Book Review: Thirteen Reasons by Jay Asher (5/5)

Genre: YA Fiction

Copyright: 2007

This book follows Clay as he listens to a series of audio cassettes recorded by the late Hannah Baker, who killed herself two weeks earlier. He follows her story of what caused her, and more importantly, who caused her to go down the road of suicide.

Yeah, we’ve all been hearing about this book since Netflix turned it into a series. I knew the library had a copy, but I’d pushed it off because I didn’t want to listen to some overdramatic teenage girl complain and blame her problems on everyone else.

Oh, my, lands, this book was amazing. I couldn’t put it down. I started reading it at about ten this morning. It’s now nine thirty. I have never read a book within a single day. I would finish a chapter, leave the room to do something else, but I couldn’t stop thinking about it. I had to know what happened. I had to know all of Hannah’s reasons.

Some have criticized that Asher “glamorized” teen suicide. After reading this book, I don’t think so. He shows Hannah’s steps to where she ended up, emotionally. For a male author, he did a remarkable job at female reaction and emotion. In the “extras” of the book, he gives credit to the women in his life who he consulted.

This book isn’t just about a girl who kills herself and blames others. She blames herself, too. She admits to choosing suicide, and once she made up her mind, no one could convince her otherwise. She made mistakes while asking for help – she never fully asked. She hinted that she needed up, but often ended up pushing people away. She showed the signs of suicide, all of them, but no noticed. No one took the time to stop and notice, and those that tried were pushed away.

Everyone in this book makes mistakes. Those mistakes aren’t apparent until they’re standing in the aftermath. That’s life, for you. We don’t know where we went wrong, until it’s blaringly obvious.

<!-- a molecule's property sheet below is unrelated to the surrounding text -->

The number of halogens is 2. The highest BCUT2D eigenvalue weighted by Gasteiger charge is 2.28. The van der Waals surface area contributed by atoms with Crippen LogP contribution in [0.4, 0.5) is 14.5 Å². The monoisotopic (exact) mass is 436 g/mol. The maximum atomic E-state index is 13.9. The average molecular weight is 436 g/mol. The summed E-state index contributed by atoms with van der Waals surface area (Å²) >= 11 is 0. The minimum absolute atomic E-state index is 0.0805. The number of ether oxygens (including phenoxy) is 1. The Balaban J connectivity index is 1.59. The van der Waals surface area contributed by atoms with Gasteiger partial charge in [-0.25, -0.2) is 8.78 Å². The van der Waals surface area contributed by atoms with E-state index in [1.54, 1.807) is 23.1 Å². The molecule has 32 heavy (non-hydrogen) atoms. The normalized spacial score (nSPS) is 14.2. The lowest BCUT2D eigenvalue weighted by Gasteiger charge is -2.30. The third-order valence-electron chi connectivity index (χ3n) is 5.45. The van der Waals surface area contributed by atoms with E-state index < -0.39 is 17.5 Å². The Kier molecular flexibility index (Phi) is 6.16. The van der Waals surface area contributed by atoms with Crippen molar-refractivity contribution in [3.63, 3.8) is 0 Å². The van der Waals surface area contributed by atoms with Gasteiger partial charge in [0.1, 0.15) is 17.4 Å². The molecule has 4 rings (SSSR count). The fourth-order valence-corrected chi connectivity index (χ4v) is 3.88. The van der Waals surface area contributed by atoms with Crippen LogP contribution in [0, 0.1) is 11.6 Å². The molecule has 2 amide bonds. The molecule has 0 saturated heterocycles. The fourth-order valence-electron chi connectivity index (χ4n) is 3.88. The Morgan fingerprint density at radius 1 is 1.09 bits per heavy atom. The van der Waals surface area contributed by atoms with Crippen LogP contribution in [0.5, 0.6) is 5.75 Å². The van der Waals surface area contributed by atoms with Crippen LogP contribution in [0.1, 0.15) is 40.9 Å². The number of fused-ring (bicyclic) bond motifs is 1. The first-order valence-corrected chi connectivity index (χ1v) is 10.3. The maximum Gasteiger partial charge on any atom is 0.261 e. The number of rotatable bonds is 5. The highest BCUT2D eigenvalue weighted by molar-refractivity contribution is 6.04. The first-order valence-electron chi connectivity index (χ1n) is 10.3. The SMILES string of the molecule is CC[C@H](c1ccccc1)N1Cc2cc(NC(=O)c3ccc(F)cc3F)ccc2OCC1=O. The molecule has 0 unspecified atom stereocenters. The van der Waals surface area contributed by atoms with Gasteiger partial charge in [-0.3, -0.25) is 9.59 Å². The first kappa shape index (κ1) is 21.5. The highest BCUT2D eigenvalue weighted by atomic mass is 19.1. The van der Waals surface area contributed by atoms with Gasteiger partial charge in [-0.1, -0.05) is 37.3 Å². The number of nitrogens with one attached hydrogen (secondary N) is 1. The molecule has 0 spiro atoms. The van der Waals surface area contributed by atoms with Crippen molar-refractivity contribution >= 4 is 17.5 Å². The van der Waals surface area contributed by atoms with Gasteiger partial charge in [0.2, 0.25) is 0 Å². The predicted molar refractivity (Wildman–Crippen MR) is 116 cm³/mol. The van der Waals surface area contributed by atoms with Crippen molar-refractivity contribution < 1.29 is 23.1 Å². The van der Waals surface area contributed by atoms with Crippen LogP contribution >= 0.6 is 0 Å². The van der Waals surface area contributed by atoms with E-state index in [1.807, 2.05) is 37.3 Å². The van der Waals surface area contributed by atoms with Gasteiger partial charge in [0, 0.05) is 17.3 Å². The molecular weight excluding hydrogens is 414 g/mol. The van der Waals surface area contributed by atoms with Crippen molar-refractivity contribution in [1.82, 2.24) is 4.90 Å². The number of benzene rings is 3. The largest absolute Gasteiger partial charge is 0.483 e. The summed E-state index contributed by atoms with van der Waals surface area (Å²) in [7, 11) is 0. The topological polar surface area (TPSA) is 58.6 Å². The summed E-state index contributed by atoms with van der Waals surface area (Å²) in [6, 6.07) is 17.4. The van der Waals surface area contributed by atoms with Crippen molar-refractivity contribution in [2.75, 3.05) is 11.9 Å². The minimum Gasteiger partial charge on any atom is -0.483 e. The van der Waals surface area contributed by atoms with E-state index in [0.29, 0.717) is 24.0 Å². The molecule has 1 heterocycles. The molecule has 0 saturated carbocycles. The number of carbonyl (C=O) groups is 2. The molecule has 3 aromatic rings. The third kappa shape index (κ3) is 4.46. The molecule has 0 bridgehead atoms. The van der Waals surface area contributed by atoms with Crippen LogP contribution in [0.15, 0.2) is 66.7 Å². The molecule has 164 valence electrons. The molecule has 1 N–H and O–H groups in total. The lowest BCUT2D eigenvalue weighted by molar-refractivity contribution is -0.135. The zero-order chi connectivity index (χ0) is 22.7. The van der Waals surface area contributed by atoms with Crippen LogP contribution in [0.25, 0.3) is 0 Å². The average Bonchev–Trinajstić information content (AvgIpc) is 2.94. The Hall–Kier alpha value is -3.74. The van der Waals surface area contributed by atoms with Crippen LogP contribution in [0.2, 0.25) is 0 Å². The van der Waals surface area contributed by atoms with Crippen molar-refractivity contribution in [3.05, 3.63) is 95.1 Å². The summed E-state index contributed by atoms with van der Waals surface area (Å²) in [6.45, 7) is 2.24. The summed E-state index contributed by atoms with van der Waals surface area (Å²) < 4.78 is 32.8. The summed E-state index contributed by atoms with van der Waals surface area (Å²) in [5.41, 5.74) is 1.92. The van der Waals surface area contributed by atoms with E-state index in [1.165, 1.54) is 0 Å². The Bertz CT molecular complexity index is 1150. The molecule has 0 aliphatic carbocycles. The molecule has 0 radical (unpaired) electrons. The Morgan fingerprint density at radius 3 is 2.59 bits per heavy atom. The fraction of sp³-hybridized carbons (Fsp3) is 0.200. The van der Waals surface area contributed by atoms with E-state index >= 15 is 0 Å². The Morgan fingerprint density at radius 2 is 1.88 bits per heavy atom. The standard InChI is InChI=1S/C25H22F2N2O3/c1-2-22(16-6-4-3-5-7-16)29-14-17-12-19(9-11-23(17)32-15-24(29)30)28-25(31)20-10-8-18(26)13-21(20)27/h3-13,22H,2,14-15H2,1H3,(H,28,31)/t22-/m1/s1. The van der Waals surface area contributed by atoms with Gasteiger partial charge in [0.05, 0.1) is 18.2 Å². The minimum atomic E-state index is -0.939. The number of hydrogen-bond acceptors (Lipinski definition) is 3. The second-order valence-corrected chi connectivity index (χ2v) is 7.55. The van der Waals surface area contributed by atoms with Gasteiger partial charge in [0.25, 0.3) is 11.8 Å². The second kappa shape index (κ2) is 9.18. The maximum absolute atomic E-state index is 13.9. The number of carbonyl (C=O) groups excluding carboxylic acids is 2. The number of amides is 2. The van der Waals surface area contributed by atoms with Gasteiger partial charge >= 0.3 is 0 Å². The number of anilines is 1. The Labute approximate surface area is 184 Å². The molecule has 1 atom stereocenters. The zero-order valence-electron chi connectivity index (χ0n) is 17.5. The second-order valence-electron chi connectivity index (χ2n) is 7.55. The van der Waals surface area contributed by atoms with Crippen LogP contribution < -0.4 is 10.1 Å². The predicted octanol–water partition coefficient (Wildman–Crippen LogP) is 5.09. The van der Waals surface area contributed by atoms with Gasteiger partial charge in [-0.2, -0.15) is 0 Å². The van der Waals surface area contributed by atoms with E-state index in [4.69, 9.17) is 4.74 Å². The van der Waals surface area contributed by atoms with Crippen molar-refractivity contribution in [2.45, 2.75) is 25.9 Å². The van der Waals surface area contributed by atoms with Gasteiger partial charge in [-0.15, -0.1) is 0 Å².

This book is about being aware of how we treat others. Even the slightest little thing, which to us might seem insignificant, might be the last straw to someone else. It’s about doing something, standing up, and doing what’s right, even when it’s the unpopular thing to do. Hannah wanted to call the police to report the knocked-down stop sign, but she didn’t, and as a result, a student dies in a crash.

It’s about being aware of your actions and that your actions have repercussions. Hannah’s story snowballed from one seemingly tiny thing and it eventually grew to take her life. It’s about how rumors and gossip affect people. It’s about being honest and saying what you mean. It’s about realizing that our words and actions affect people more than we realize.

Hannah’s reputation grew because of untrue rumors. People talked about her, saying nasty things, which didn’t happen, and no one bothered to find out the truth.

It’s also frightening that I saw myself in Hannah. I’ve felt like she felt. I, however, am too stubborn to admit defeat and give up so easily. I know that when I’m feeling the worst, I have people I can rely on completely.

This book was quick-paced. It never slowed down. There was never a stop where I wanted to skip ahead. The prose was great. It read like butter, smooth.

I worried about this rape scene I’d heard about. I greatly dislike rape scenes. So, I was trepidations about this book because of that, too. Well, to the girls out there that feel the same way, I’ll give you some relief: the rape scene isn’t horrible. I mean, it’s rape, but it’s not vivid or descriptive. It’s there and obvious, but not glorified and pulse-quickening in that way that makes you want to run around the block and go buy pepper spray.

This book is also a great lesson in dual narrators. Clay is the main narrator, and Hannah is the secondary narrator. Both speak in first person. The difference is that Clay’s narration is in normal font whereas Hannah’s is italicized. They are both speaking within a chapter, side by side sometimes, and the way the story was laid out with them both adding bits and pieces was amazing.

I gave Thirteen Reasons a 5/5 for all the reasons mentioned above. Everything about this book is gold.

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